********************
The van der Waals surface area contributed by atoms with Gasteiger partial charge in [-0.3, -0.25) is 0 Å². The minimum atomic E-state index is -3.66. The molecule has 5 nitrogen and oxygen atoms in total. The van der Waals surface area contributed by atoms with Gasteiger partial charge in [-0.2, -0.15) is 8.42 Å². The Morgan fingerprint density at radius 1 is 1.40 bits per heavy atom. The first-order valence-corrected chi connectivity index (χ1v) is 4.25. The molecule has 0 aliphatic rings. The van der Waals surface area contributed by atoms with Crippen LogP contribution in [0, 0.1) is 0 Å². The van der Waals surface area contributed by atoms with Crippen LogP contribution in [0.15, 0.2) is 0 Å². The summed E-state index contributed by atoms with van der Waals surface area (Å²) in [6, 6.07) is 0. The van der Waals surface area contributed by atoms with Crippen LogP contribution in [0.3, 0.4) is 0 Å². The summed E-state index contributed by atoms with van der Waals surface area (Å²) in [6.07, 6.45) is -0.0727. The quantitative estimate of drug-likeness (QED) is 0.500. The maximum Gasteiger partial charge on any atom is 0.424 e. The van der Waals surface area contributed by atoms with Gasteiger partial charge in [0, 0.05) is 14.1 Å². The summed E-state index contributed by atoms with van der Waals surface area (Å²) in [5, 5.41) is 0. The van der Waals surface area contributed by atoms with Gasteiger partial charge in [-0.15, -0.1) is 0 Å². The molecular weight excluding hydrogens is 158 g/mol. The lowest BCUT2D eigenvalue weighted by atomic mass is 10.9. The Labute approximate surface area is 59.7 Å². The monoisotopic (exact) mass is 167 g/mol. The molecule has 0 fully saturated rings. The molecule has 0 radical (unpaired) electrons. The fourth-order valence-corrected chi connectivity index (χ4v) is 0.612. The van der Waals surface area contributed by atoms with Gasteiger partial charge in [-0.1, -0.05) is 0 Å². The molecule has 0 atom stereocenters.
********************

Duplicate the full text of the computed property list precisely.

The van der Waals surface area contributed by atoms with Gasteiger partial charge in [-0.3, -0.25) is 0 Å². The minimum atomic E-state index is -3.66. The molecule has 5 nitrogen and oxygen atoms in total. The van der Waals surface area contributed by atoms with Gasteiger partial charge in [-0.2, -0.15) is 8.42 Å². The Morgan fingerprint density at radius 1 is 1.40 bits per heavy atom. The first-order valence-corrected chi connectivity index (χ1v) is 4.25. The molecule has 0 aliphatic rings. The van der Waals surface area contributed by atoms with Crippen LogP contribution in [0, 0.1) is 0 Å². The van der Waals surface area contributed by atoms with Crippen LogP contribution in [0.15, 0.2) is 0 Å². The summed E-state index contributed by atoms with van der Waals surface area (Å²) in [6, 6.07) is 0. The van der Waals surface area contributed by atoms with Crippen LogP contribution in [0.3, 0.4) is 0 Å². The summed E-state index contributed by atoms with van der Waals surface area (Å²) in [6.07, 6.45) is -0.0727. The quantitative estimate of drug-likeness (QED) is 0.500. The maximum Gasteiger partial charge on any atom is 0.424 e. The van der Waals surface area contributed by atoms with Gasteiger partial charge in [0, 0.05) is 14.1 Å². The summed E-state index contributed by atoms with van der Waals surface area (Å²) in [5, 5.41) is 0. The van der Waals surface area contributed by atoms with Gasteiger partial charge in [-0.15, -0.1) is 0 Å². The molecular weight excluding hydrogens is 158 g/mol. The lowest BCUT2D eigenvalue weighted by atomic mass is 10.9. The Labute approximate surface area is 59.7 Å². The monoisotopic (exact) mass is 167 g/mol. The molecule has 0 fully saturated rings. The molecule has 0 radical (unpaired) electrons. The fourth-order valence-corrected chi connectivity index (χ4v) is 0.612. The van der Waals surface area contributed by atoms with Gasteiger partial charge in [-0.1, -0.05) is 0 Å². The molecule has 0 atom stereocenters.